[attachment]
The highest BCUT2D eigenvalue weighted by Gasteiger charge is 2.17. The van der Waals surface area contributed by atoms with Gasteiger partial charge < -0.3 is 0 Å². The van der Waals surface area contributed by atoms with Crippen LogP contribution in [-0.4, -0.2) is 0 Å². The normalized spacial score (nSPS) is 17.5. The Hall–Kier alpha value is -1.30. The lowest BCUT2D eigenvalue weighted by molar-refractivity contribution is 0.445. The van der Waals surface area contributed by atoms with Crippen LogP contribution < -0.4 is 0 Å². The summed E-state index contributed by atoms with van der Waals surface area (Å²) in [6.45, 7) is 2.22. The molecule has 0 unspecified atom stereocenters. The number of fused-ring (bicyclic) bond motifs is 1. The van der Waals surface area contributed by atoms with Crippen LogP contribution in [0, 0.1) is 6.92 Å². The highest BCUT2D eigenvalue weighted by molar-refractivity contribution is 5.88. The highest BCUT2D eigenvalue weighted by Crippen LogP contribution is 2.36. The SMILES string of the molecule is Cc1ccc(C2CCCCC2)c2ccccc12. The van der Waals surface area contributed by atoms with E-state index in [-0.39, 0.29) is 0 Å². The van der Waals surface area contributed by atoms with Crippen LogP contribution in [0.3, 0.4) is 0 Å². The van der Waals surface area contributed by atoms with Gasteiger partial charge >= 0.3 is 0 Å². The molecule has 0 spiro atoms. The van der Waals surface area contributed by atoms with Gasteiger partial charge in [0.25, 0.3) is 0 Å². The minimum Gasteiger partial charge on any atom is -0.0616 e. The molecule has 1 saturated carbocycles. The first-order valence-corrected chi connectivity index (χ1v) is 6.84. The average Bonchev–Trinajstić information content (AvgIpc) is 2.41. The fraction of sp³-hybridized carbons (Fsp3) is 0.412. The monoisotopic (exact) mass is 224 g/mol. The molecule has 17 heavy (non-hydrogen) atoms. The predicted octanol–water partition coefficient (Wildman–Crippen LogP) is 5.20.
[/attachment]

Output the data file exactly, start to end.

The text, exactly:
The highest BCUT2D eigenvalue weighted by Gasteiger charge is 2.17. The van der Waals surface area contributed by atoms with Gasteiger partial charge < -0.3 is 0 Å². The van der Waals surface area contributed by atoms with Crippen LogP contribution in [-0.4, -0.2) is 0 Å². The normalized spacial score (nSPS) is 17.5. The Hall–Kier alpha value is -1.30. The lowest BCUT2D eigenvalue weighted by molar-refractivity contribution is 0.445. The van der Waals surface area contributed by atoms with Crippen LogP contribution < -0.4 is 0 Å². The summed E-state index contributed by atoms with van der Waals surface area (Å²) in [6.45, 7) is 2.22. The molecule has 0 unspecified atom stereocenters. The number of fused-ring (bicyclic) bond motifs is 1. The van der Waals surface area contributed by atoms with Crippen LogP contribution in [0, 0.1) is 6.92 Å². The highest BCUT2D eigenvalue weighted by molar-refractivity contribution is 5.88. The highest BCUT2D eigenvalue weighted by Crippen LogP contribution is 2.36. The SMILES string of the molecule is Cc1ccc(C2CCCCC2)c2ccccc12. The van der Waals surface area contributed by atoms with E-state index in [-0.39, 0.29) is 0 Å². The van der Waals surface area contributed by atoms with Crippen LogP contribution in [0.3, 0.4) is 0 Å². The van der Waals surface area contributed by atoms with Gasteiger partial charge >= 0.3 is 0 Å². The molecule has 0 spiro atoms. The van der Waals surface area contributed by atoms with Gasteiger partial charge in [0.25, 0.3) is 0 Å². The minimum Gasteiger partial charge on any atom is -0.0616 e. The molecule has 1 saturated carbocycles. The first-order valence-corrected chi connectivity index (χ1v) is 6.84. The average Bonchev–Trinajstić information content (AvgIpc) is 2.41. The fraction of sp³-hybridized carbons (Fsp3) is 0.412. The monoisotopic (exact) mass is 224 g/mol. The molecule has 17 heavy (non-hydrogen) atoms. The predicted octanol–water partition coefficient (Wildman–Crippen LogP) is 5.20.